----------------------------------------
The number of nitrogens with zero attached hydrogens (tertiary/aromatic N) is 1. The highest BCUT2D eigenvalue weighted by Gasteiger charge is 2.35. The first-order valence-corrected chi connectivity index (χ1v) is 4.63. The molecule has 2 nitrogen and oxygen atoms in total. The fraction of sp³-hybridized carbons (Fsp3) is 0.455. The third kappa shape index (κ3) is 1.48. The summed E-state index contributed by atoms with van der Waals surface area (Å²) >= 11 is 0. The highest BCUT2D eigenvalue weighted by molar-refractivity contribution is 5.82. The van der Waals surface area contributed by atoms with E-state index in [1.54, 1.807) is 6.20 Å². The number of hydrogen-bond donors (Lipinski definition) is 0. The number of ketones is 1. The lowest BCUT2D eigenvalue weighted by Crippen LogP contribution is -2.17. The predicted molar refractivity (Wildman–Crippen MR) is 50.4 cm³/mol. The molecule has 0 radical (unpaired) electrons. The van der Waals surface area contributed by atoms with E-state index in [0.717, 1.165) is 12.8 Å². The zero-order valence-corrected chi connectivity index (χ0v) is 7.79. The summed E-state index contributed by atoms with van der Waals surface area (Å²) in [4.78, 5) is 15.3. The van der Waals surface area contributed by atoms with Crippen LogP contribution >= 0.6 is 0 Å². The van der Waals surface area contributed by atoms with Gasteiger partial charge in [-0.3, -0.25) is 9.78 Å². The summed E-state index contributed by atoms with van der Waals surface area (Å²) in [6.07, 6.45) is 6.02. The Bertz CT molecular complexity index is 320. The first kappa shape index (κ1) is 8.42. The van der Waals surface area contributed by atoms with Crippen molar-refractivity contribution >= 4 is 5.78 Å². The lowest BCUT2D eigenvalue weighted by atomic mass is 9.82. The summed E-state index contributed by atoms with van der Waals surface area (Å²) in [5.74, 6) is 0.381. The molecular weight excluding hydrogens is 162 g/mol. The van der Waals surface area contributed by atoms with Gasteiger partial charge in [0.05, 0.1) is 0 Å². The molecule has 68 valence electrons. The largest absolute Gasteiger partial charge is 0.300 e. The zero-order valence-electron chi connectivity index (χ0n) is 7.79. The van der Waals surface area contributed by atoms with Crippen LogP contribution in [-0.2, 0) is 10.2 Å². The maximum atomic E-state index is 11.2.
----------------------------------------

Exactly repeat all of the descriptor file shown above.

The number of nitrogens with zero attached hydrogens (tertiary/aromatic N) is 1. The highest BCUT2D eigenvalue weighted by Gasteiger charge is 2.35. The first-order valence-corrected chi connectivity index (χ1v) is 4.63. The molecule has 2 nitrogen and oxygen atoms in total. The fraction of sp³-hybridized carbons (Fsp3) is 0.455. The third kappa shape index (κ3) is 1.48. The summed E-state index contributed by atoms with van der Waals surface area (Å²) >= 11 is 0. The highest BCUT2D eigenvalue weighted by molar-refractivity contribution is 5.82. The van der Waals surface area contributed by atoms with E-state index in [1.54, 1.807) is 6.20 Å². The number of hydrogen-bond donors (Lipinski definition) is 0. The number of ketones is 1. The lowest BCUT2D eigenvalue weighted by Crippen LogP contribution is -2.17. The predicted molar refractivity (Wildman–Crippen MR) is 50.4 cm³/mol. The molecule has 0 radical (unpaired) electrons. The van der Waals surface area contributed by atoms with E-state index in [0.717, 1.165) is 12.8 Å². The zero-order valence-corrected chi connectivity index (χ0v) is 7.79. The summed E-state index contributed by atoms with van der Waals surface area (Å²) in [4.78, 5) is 15.3. The van der Waals surface area contributed by atoms with Crippen LogP contribution >= 0.6 is 0 Å². The van der Waals surface area contributed by atoms with Gasteiger partial charge in [-0.3, -0.25) is 9.78 Å². The summed E-state index contributed by atoms with van der Waals surface area (Å²) in [6.07, 6.45) is 6.02. The Bertz CT molecular complexity index is 320. The first kappa shape index (κ1) is 8.42. The van der Waals surface area contributed by atoms with Crippen molar-refractivity contribution >= 4 is 5.78 Å². The lowest BCUT2D eigenvalue weighted by atomic mass is 9.82. The summed E-state index contributed by atoms with van der Waals surface area (Å²) in [5.74, 6) is 0.381. The molecular weight excluding hydrogens is 162 g/mol. The van der Waals surface area contributed by atoms with Gasteiger partial charge in [0.05, 0.1) is 0 Å². The molecule has 68 valence electrons. The largest absolute Gasteiger partial charge is 0.300 e. The zero-order valence-electron chi connectivity index (χ0n) is 7.79. The van der Waals surface area contributed by atoms with Crippen LogP contribution in [-0.2, 0) is 10.2 Å². The maximum atomic E-state index is 11.2.